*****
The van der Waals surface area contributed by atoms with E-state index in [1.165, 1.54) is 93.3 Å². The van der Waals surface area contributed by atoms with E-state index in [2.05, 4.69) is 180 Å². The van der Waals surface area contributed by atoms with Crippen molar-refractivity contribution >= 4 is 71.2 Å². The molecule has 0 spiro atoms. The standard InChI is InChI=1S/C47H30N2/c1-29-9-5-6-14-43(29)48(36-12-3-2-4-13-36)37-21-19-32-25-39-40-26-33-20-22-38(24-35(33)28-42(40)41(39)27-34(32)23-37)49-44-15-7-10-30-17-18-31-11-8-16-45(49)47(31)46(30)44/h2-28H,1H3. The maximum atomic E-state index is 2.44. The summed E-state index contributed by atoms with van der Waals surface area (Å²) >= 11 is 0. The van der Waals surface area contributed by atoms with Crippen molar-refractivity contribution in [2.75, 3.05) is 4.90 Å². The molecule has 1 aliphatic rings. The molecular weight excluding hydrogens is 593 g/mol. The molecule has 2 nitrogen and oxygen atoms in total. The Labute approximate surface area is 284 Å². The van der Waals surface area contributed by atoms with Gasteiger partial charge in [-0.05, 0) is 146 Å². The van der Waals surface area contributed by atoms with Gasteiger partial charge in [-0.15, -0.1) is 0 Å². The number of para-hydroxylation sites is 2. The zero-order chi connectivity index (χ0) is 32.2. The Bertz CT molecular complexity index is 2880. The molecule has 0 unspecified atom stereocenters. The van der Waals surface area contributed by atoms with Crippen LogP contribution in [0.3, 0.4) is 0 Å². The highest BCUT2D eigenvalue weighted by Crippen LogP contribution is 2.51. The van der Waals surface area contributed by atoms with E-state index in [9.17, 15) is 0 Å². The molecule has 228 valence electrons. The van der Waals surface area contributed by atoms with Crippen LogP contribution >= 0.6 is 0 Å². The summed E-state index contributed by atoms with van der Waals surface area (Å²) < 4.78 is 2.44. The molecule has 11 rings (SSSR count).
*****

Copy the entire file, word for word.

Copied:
The van der Waals surface area contributed by atoms with E-state index in [1.165, 1.54) is 93.3 Å². The van der Waals surface area contributed by atoms with E-state index in [2.05, 4.69) is 180 Å². The van der Waals surface area contributed by atoms with Crippen molar-refractivity contribution >= 4 is 71.2 Å². The molecule has 0 spiro atoms. The standard InChI is InChI=1S/C47H30N2/c1-29-9-5-6-14-43(29)48(36-12-3-2-4-13-36)37-21-19-32-25-39-40-26-33-20-22-38(24-35(33)28-42(40)41(39)27-34(32)23-37)49-44-15-7-10-30-17-18-31-11-8-16-45(49)47(31)46(30)44/h2-28H,1H3. The maximum atomic E-state index is 2.44. The summed E-state index contributed by atoms with van der Waals surface area (Å²) >= 11 is 0. The van der Waals surface area contributed by atoms with Crippen molar-refractivity contribution in [2.75, 3.05) is 4.90 Å². The molecule has 1 aliphatic rings. The molecular weight excluding hydrogens is 593 g/mol. The molecule has 2 nitrogen and oxygen atoms in total. The Labute approximate surface area is 284 Å². The van der Waals surface area contributed by atoms with Gasteiger partial charge in [-0.05, 0) is 146 Å². The van der Waals surface area contributed by atoms with Gasteiger partial charge in [-0.15, -0.1) is 0 Å². The number of para-hydroxylation sites is 2. The zero-order chi connectivity index (χ0) is 32.2. The Bertz CT molecular complexity index is 2880. The molecule has 0 unspecified atom stereocenters. The van der Waals surface area contributed by atoms with Crippen LogP contribution in [0.3, 0.4) is 0 Å². The highest BCUT2D eigenvalue weighted by Crippen LogP contribution is 2.51. The van der Waals surface area contributed by atoms with E-state index in [9.17, 15) is 0 Å². The molecule has 228 valence electrons. The van der Waals surface area contributed by atoms with Crippen LogP contribution >= 0.6 is 0 Å². The summed E-state index contributed by atoms with van der Waals surface area (Å²) < 4.78 is 2.44. The molecule has 11 rings (SSSR count).